Wesleyan is featured in this article about the role Connecticut colleges and universities have played in revitalizing the cities they call home. Back in the 1990s, Wesleyan partnered with Middletown to revitalize Main Street—where about 60 percent of storefronts were empty at the time—including helping to bring in a hotel and movie theater. More recently, Wesleyan opened its Wesleyan RJ Julia Bookstore on Main Street and relocated 90 employees in finance and alumni relations to a former bank building on Main Street. The article also appeared in The CT Mirror.
7. WNYC’s The Takeaway: “Politics with Amy Walter: Digital Campaign Advertising and 2020”
Associate Professor of Government Erika Franklin Fowler, co-director of the Wesleyan Media Project, comments on the astounding amount of money 2020 presidential hopefuls have already spent on digital advertising this cycle, and discusses some of the challenges for researchers like herself tracking advertising in this new digital landscape. (Fowler comes in around 20 minutes).
Alumni in the News
1. Boston Globe: “Bozoma Saint John Says Women Sometimes Need ‘Extra Bravado'”
Bozoma Saint John ’99 spoke at HubWeek, Boston’s annual ideas festival, about the “wild turns her career has taken.” She advised the professional women in the audience to listen to their friends, family, and mentors when making a big career decision, but ultimately told them to trust their instincts.
Anthony Veneziale ’98, Thomas Kail ’99, and Lin-Manuel Miranda ’02 bring their hip-hop improv show “Freestyle Love Supreme” to Broadway. As Kail explains in the article, the show is “about a freedom of expression, about a joy and a possibility of making the mundane magical.” The show was also recently featured in Playbill and Stage Left.
3. Higher Education Today: “Let’s Talk About Race: An Interview with Beverly Daniel Tatum”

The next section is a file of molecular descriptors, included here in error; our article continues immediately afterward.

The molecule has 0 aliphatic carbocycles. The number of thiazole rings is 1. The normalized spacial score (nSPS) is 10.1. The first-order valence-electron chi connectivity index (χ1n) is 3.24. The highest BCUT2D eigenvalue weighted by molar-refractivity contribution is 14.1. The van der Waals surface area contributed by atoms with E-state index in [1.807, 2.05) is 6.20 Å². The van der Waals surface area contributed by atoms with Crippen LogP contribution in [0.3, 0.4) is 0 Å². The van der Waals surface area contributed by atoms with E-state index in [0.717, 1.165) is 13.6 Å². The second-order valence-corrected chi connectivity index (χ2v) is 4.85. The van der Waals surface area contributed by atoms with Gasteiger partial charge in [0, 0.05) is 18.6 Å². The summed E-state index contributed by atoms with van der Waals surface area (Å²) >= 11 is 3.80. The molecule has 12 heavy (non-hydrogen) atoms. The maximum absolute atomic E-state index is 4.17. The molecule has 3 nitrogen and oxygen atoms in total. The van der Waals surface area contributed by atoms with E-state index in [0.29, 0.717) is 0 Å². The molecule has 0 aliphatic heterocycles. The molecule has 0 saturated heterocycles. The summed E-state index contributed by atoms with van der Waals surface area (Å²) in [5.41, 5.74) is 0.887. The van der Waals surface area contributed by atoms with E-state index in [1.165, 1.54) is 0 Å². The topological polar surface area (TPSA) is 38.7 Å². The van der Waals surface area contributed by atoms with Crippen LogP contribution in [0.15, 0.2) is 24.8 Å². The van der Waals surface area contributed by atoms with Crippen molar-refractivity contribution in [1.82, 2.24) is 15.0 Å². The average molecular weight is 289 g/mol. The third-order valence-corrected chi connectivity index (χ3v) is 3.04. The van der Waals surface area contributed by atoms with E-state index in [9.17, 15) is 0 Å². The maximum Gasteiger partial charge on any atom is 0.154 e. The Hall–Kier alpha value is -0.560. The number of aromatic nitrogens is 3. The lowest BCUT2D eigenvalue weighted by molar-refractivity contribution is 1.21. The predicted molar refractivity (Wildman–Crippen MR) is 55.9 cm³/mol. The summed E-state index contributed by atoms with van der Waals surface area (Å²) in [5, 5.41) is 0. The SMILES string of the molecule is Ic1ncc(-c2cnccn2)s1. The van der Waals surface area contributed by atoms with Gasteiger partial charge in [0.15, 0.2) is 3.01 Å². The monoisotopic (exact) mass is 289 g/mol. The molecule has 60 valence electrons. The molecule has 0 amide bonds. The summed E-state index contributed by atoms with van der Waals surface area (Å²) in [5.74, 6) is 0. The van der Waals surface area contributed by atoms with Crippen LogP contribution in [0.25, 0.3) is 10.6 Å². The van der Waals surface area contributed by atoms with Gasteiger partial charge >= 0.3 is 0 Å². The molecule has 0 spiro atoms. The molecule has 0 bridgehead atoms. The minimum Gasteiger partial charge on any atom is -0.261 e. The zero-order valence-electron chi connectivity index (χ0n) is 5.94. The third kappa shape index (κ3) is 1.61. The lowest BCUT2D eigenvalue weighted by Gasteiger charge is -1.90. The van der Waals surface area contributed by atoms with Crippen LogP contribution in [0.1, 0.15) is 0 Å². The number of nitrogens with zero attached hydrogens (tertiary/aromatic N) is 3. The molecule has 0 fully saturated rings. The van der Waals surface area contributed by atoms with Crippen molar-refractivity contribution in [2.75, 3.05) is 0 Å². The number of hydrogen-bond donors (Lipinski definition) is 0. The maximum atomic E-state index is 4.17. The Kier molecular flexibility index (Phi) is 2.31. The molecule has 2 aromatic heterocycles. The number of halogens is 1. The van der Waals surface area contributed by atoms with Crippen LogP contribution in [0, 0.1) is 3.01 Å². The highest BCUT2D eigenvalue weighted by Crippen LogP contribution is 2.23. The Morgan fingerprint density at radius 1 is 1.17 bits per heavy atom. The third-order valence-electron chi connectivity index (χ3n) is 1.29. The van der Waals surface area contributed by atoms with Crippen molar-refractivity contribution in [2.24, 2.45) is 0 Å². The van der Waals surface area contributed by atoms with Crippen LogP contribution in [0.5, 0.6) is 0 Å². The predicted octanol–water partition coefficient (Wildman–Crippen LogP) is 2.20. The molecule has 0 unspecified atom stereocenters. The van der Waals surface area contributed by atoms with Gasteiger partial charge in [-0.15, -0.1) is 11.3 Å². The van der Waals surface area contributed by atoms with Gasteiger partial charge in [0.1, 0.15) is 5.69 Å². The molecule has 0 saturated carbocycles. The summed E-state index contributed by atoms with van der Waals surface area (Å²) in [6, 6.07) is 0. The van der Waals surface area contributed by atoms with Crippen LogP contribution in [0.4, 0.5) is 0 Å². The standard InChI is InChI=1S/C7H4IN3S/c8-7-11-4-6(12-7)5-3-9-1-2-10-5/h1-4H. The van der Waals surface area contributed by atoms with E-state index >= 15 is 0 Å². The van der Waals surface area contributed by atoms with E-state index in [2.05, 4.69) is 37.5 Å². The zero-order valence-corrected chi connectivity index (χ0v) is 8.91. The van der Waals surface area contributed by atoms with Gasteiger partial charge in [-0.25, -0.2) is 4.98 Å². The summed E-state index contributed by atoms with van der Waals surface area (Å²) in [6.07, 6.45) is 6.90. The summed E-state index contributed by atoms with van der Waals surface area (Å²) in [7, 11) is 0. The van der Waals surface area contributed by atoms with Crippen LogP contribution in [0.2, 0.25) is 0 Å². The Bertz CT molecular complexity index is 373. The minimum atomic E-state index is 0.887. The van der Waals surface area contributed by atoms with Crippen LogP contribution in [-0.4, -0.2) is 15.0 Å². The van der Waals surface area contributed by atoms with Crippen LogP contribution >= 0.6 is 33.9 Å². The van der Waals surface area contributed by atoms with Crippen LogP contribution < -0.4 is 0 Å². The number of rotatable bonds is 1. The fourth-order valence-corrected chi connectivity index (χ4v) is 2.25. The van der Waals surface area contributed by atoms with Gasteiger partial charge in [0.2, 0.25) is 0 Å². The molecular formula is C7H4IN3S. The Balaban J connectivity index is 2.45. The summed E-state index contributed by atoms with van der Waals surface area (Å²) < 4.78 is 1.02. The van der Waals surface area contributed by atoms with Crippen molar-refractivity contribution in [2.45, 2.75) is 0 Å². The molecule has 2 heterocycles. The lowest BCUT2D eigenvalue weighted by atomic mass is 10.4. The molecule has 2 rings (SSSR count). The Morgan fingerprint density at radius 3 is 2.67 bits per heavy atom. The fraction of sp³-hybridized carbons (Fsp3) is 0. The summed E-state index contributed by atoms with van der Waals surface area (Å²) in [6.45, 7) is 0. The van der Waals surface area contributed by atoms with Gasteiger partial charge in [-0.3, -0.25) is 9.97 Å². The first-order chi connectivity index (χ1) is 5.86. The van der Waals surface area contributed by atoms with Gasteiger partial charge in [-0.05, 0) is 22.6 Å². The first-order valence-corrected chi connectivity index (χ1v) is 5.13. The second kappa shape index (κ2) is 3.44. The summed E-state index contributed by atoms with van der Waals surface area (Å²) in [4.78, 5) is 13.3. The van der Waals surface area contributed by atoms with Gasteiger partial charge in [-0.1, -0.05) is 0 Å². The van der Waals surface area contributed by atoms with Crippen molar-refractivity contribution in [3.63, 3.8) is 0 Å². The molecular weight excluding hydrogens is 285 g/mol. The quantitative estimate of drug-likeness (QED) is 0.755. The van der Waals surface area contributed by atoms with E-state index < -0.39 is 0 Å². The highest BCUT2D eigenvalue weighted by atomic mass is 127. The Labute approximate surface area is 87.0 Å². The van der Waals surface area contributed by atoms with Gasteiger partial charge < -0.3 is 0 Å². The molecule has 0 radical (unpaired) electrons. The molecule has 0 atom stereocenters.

Beverly Daniel Tatum ’75, Hon.’15, P’04, is interviewed in this blog from the American Council on Higher Education about the role of race on college campuses and how we can build more inclusive institutions. Asked what she would do to educate students to be more “critically conscious and equity minded,” Tatum replied: “If I could wave a magic wand I would deepen students’ knowledge of American history. And I say that because it was always surprising to me in my Psychology of Racism class how little information students had about the history of racism in the United States. Everybody knows there was slavery and we all know that Rosa Parks sat on the bus. But they don’t know much more.”
4. The Harvard Gazette: “Unhidden Figures”
LaNell Williams ’15 is interviewed about her work to support women of color in STEM fields. As a student at Wesleyan, she founded the Women+ of Color Project with this goal in mind. The project recently ran a three-day workshop at Harvard, where Williams is now a PhD student in the Graduate School of Arts and Sciences, for African American, Latinx, and Native American women interested in pursuing careers in physics, astronomy, and related fields.
5. Washington City Paper: “How an Arlington Setting Adds Texture to the Psychological Thriller Luce“
Julius Onah ’04 is interviewed about his new film Luce, which explores issues of race and family tension. Luce is adapted from a play by J.C. Lee, and Onah discusses his decision to set the film in his hometown of Arlington, Va., and how this adds texture to the characters and story.